I let out a little cheer for marketing this morning. Costa Coffee’s parent company, Whitbread, announced double-digit growth in both revenue and profit, with Costa growing revenue at 24% and profit at 29%.
This is the brand’s 44th quarter of growth, selling us coffee with a premiumisation of hundreds of times the instant coffee of my youth; fuelling the UK market where one in five of us went into a coffee shop everyday last year.
Continuing to grow at this high rate, in a market where money is tight and selling on the high street is difficult, is a major challenge.
For me, the best aspect of this is that Costa has designed and delivered its marketing exactly as we were taught in our first years as assistant brand managers. This is the case study: done simply and consistently, so beautifully that the "Costa Coffee moment" is a high point of the day.
Firstly, Costa has established an outstanding physical presence. When you say "I want a cup of coffee", you want a great coffee and also a break that refreshes you mentally and physically for the next part of the day. So you don’t want to have to walk far – and the Costa Coffee network means that there is one there, just when you need that little pick-me-up.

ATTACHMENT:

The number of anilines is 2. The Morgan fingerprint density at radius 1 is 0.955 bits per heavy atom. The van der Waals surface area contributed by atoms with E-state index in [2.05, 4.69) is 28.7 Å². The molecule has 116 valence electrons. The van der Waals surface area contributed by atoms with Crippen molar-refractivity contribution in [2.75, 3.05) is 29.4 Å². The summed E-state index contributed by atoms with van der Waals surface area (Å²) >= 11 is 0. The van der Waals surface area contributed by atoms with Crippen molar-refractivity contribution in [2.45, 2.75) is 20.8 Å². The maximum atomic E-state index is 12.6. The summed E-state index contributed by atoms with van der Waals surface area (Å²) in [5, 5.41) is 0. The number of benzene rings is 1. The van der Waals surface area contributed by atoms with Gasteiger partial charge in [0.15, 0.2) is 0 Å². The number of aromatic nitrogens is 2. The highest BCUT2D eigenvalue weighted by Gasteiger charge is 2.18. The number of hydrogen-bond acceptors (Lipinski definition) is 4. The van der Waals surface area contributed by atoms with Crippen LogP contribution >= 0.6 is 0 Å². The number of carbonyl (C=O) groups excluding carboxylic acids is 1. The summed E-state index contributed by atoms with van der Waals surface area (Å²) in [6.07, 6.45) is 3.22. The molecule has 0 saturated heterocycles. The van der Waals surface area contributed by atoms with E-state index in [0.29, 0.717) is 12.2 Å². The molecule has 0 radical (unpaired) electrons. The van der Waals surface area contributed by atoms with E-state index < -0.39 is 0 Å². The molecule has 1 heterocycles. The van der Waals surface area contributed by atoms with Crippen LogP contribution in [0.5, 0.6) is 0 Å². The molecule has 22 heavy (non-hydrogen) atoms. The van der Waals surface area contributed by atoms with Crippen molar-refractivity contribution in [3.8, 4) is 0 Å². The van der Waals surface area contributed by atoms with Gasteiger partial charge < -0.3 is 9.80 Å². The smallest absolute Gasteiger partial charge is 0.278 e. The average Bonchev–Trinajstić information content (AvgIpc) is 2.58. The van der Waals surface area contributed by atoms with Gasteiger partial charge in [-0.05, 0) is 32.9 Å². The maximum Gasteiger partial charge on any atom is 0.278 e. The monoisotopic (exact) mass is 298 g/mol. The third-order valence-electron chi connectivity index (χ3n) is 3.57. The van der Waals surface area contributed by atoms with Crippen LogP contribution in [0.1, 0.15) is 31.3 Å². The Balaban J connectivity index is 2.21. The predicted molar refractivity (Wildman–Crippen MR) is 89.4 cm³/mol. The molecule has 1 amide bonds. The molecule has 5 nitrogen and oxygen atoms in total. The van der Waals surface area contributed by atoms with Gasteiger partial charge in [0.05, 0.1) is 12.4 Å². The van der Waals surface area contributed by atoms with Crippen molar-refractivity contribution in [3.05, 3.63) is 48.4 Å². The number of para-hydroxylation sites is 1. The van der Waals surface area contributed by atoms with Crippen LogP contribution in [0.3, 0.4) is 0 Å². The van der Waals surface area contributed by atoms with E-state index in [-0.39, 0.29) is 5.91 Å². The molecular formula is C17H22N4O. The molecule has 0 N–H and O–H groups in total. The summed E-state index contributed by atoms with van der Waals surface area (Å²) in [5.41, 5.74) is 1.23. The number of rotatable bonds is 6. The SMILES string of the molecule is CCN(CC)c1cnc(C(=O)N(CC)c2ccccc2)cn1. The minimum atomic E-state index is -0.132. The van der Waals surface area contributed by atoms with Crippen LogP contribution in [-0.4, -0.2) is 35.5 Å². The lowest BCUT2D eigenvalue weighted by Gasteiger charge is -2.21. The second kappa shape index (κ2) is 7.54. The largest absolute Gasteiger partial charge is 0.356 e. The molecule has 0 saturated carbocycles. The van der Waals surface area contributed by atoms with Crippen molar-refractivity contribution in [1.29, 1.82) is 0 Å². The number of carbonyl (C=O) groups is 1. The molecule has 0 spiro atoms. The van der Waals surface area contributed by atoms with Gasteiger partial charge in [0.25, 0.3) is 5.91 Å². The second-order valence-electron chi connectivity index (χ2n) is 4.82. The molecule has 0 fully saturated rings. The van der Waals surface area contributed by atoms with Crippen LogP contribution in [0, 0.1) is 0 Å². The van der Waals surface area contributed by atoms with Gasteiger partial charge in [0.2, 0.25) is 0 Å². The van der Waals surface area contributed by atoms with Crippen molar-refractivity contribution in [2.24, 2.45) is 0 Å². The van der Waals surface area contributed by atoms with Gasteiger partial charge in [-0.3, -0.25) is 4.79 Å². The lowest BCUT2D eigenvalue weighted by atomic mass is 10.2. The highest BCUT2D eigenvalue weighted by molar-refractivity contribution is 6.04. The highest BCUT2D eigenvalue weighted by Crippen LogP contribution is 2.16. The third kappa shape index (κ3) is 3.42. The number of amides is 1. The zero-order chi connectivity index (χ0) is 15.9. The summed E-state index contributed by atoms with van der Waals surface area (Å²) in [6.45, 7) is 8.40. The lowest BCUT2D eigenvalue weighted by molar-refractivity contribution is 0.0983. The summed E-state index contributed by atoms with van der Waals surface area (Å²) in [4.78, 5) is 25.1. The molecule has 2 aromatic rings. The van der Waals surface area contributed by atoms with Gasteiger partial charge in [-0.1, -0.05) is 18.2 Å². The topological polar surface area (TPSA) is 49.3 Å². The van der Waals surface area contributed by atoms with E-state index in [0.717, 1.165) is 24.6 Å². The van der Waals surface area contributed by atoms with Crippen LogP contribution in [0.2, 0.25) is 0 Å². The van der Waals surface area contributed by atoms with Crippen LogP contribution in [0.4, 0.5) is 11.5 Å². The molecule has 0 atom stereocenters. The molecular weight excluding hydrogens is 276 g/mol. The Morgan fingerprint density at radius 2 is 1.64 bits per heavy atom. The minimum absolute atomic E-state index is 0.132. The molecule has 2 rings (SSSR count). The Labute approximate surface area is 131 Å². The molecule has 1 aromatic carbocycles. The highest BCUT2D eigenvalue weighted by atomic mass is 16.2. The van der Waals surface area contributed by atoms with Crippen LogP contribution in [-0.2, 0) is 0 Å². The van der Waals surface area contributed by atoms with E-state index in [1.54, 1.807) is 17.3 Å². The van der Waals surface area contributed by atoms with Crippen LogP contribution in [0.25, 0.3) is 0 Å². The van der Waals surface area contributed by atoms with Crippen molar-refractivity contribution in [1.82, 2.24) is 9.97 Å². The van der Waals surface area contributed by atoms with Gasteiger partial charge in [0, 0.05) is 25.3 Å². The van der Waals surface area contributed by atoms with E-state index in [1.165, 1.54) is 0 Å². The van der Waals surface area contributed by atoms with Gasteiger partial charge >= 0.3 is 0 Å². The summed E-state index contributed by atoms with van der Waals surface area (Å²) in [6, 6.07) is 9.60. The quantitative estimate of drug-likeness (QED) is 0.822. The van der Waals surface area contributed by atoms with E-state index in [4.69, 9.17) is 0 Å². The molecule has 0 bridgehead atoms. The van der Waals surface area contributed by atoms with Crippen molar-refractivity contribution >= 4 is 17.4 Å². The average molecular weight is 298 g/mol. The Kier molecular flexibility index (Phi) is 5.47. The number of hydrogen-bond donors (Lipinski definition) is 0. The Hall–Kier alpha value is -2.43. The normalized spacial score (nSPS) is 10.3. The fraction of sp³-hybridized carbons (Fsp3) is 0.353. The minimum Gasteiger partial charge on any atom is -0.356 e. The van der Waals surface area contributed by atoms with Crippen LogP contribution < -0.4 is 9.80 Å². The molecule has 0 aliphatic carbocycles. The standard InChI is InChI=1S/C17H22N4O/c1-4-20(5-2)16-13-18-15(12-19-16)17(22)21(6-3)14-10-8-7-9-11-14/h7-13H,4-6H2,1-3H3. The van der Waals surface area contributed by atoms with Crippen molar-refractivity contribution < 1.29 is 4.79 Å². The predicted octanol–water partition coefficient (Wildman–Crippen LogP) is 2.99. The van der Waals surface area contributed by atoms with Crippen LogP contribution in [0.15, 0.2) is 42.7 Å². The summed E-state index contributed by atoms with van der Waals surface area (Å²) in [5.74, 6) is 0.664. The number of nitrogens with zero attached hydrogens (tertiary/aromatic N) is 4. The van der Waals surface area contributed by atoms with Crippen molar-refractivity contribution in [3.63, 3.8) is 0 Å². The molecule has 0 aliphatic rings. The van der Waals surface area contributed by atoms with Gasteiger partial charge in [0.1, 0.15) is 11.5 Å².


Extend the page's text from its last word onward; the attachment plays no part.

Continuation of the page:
There is a comforting authenticity in the history of the two Italian brothers: Bruno and Sergio Costa, who came to London in the 1970s and founded Costa coffee, selling their slow-roast Mocha Italia blend. This "friendly neighbour" feel is reflected not only in the in-store experience, but also in the proposition.
Costa brought us Italian coffees and new names and more challenging flavours, but made us feel like it was ours through tailoring the tastes and formats to things that we love as a nation. So, just as Chicken Tikka Masala is most commonly named as the British food of choice, we turn to Costa coffee as the shop of choice.
Finally, we were always taught that you need to communicate in a competitive environment. Costa has been consistently proud in reassuring us that we are making the best choice when we sip their coffee. They did the market research to prove and acclaim that they are "Britain’s favourite coffee" and then "the coffee drinker’s favourite". They were not afraid to be competitive and comparative with other coffee shops – making a stand for the coffee experience that they believe in.
The growth in British coffee shops is predicted to continue apace, with the market size for 2017 forecast as £8bn. Costa is not resting on its laurels, but has set itself the goal of doubling sales to £2bn by 2018.
While this sector will surely be attractive to many new entrants and challengers, Costa’s careful and caring attention to the brand and the whole brand experience has to leave the company well placed to take a lead in this ongoing growth.